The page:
LONDON — In the end, it was swifter than anyone had expected.
Having survived a vote of no-confidence last month in Parliament, British Prime Minister Boris Johnson was forced into an about-face, and agreed to step down on Thursday morning following a raft of resignations by disgruntled members of his cabinet.
Johnson, whose tenure has been scarred by sleaze scandals, allegations of lying and deceit, issues with personal over-spending and a fumbled economic agenda, said he would remain in his post until a successor is named, likely by October.
Markets edged up on news of the resignation with the FTSE 100 climbing 1.23 percent to 7,195.32 in early-afternoon trading. Shares in Burberry were up 0.6 percent to 16.40 pounds, while shares in Unilever were down 0.36 percent to 38.57 pounds.
The pound made modest gains against the euro and the dollar. In early-afternoon trading the pound rose 0.4 percent to 1.18 euros, and to $1.20.
The markets have been watching as multiple government ministers quit their posts this week, accusing Johnson of dishonesty and making promises he cannot keep.
They are not, however, expecting any major fiscal or taxation-related changes under Johnson’s successor. The challenges remain the same no matter who is in office: inflation is stalking the country; gasoline prices are soaring; labor unrest is increasing, and Russia remains a threat to Europe’s security.
Earlier on Thursday, Johnson stood in front of his home, and office, at No. 10 Downing Street and told the country that he resisted resigning for so long out of a sense of duty.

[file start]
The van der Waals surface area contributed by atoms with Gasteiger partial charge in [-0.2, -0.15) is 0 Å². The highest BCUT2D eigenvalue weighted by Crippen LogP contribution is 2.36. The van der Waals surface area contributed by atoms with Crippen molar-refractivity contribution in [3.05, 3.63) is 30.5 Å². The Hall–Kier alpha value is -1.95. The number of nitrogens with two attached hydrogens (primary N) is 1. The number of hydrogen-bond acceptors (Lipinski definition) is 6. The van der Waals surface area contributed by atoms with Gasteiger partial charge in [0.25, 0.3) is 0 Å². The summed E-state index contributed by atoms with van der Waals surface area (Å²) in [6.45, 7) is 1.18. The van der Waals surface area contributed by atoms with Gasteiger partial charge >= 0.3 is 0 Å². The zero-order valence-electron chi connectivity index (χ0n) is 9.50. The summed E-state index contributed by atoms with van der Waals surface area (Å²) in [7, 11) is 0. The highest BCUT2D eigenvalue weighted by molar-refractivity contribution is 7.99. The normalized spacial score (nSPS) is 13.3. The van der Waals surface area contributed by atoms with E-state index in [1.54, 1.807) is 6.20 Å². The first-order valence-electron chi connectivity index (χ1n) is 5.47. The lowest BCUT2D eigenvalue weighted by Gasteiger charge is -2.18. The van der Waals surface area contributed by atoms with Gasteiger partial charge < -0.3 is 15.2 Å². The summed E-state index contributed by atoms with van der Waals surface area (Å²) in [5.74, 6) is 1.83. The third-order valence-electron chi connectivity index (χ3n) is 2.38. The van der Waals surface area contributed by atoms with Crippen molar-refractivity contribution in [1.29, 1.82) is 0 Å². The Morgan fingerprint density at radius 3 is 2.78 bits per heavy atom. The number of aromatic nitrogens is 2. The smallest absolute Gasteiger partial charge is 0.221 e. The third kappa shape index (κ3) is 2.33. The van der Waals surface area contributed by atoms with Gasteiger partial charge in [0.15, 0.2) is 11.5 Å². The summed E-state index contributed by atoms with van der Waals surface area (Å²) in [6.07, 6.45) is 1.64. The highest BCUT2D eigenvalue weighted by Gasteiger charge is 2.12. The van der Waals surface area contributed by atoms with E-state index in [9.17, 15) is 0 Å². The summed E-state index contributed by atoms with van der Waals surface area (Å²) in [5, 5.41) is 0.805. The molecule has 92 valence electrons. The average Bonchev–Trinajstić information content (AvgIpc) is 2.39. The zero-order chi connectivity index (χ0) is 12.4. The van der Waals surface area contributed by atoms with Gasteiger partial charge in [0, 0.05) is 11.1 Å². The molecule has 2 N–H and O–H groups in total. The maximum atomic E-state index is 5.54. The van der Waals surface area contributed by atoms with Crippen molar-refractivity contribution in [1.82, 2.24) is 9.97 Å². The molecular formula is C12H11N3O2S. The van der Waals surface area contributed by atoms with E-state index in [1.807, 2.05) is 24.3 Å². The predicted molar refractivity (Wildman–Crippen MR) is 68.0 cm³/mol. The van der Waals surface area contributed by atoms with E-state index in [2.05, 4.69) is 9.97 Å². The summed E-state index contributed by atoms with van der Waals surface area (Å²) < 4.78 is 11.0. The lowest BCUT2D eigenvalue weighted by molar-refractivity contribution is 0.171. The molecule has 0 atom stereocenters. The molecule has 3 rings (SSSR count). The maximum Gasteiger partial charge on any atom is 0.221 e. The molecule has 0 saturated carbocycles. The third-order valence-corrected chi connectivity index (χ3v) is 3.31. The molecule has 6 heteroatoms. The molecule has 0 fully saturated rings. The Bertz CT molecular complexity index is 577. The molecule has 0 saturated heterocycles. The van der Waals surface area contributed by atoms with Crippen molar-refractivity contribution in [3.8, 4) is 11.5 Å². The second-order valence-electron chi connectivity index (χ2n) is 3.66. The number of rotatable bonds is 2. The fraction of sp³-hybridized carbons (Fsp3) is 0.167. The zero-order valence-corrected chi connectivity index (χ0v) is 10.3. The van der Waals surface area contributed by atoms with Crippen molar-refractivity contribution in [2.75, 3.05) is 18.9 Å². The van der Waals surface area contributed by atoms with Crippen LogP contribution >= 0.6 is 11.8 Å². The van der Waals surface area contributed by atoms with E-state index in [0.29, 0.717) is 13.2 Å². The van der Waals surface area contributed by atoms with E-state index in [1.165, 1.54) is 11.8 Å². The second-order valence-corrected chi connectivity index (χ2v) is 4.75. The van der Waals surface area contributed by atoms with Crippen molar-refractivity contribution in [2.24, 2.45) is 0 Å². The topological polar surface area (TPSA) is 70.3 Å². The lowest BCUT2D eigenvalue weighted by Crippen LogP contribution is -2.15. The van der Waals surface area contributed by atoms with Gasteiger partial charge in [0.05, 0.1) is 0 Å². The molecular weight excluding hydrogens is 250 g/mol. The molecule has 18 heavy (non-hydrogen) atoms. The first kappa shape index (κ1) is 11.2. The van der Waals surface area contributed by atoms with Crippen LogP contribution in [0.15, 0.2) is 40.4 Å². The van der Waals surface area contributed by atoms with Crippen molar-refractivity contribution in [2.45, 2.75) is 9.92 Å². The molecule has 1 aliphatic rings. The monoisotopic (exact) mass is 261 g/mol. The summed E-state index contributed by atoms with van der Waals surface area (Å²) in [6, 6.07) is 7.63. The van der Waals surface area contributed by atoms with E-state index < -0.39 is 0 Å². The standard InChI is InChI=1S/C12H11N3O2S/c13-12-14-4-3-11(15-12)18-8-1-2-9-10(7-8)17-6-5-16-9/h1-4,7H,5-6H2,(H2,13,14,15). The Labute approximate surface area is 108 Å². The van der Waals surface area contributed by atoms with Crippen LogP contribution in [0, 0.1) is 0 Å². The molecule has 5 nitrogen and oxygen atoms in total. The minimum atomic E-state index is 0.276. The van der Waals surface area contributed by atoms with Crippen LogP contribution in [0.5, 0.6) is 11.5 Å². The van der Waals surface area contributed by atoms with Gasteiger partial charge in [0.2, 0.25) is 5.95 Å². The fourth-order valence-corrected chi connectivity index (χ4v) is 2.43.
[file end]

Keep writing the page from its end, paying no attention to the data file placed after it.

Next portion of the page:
“I felt it was my job, my duty, my obligation to you, to deliver my mandate in person,” he said. “I’m immensely proud of the achievements of this government in getting Brexit done [and] reclaiming the power for this country to make its own laws in Parliament.
“Getting this country through the pandemic, getting the fastest vaccine roll-out in Europe, the fastest exit from lockdown, and in the last few months leading the West in standing up to Putin’s aggression in Ukraine,” he said in listing what he considered his accomplishments.
Johnson added that it was clearly “the will of the Parliamentary Conservative Party that there should be a new leader of that party and so a new prime minister. The process of choosing that new leader should begin now.”
He said he would remain until a new leader is in place.
Many retail and business lobbies declined to comment on Johnson’s resignation. Those that did said the focus going forward needs to be on growth and investment in these challenging times.
Tony Danker, director general of the Confederation of British Industry (CBI), said that Johnson “backed U.K. business throughout COVID, and has been steadfast in his support for Ukraine. He will leave office with our best wishes.
“But we now need the political vacuum to be filled at speed to protect people’s living standards, through action on business confidence, investment and growth. Getting the economy growing again has got to be the number one focus for all politicians,” he said.
Shevaun Haviland, director general of the British Chambers of Commerce said that Johnson’s resignation “will finally bring this chapter of political instability to an end.
“Action is needed quickly to help business. We’re on limited time and the government must reset, rethink and get their house in order and swiftly demonstrate that it is on the side of business if confidence is to be restored. We will continue to work with the government to ensure vital support for business remains a priority,” Haviland said.